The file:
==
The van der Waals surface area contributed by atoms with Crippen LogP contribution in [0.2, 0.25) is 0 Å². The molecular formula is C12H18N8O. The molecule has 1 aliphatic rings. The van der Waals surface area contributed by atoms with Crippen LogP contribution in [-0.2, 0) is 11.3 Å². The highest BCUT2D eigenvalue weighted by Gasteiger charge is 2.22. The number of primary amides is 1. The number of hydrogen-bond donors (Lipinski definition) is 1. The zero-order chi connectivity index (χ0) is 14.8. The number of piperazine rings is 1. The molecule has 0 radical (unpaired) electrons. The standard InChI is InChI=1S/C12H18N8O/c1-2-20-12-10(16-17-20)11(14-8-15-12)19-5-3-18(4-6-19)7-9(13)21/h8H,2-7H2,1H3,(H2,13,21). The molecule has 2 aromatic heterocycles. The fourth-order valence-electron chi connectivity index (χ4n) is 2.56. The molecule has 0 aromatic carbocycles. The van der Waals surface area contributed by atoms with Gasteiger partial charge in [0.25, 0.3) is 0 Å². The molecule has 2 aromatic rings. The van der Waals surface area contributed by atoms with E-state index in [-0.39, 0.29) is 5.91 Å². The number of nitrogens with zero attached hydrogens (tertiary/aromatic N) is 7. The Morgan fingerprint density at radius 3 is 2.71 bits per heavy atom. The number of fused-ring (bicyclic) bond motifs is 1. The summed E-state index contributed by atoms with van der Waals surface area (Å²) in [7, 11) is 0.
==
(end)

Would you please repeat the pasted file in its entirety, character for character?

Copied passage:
The van der Waals surface area contributed by atoms with Crippen LogP contribution in [0.2, 0.25) is 0 Å². The molecular formula is C12H18N8O. The molecule has 1 aliphatic rings. The van der Waals surface area contributed by atoms with Crippen LogP contribution in [-0.2, 0) is 11.3 Å². The highest BCUT2D eigenvalue weighted by Gasteiger charge is 2.22. The number of primary amides is 1. The number of hydrogen-bond donors (Lipinski definition) is 1. The zero-order chi connectivity index (χ0) is 14.8. The number of piperazine rings is 1. The molecule has 0 radical (unpaired) electrons. The standard InChI is InChI=1S/C12H18N8O/c1-2-20-12-10(16-17-20)11(14-8-15-12)19-5-3-18(4-6-19)7-9(13)21/h8H,2-7H2,1H3,(H2,13,21). The molecule has 2 aromatic heterocycles. The fourth-order valence-electron chi connectivity index (χ4n) is 2.56. The molecule has 0 aromatic carbocycles. The van der Waals surface area contributed by atoms with Gasteiger partial charge in [0.25, 0.3) is 0 Å². The molecule has 2 aromatic rings. The van der Waals surface area contributed by atoms with E-state index in [-0.39, 0.29) is 5.91 Å². The number of nitrogens with zero attached hydrogens (tertiary/aromatic N) is 7. The Morgan fingerprint density at radius 3 is 2.71 bits per heavy atom. The number of fused-ring (bicyclic) bond motifs is 1. The summed E-state index contributed by atoms with van der Waals surface area (Å²) in [7, 11) is 0.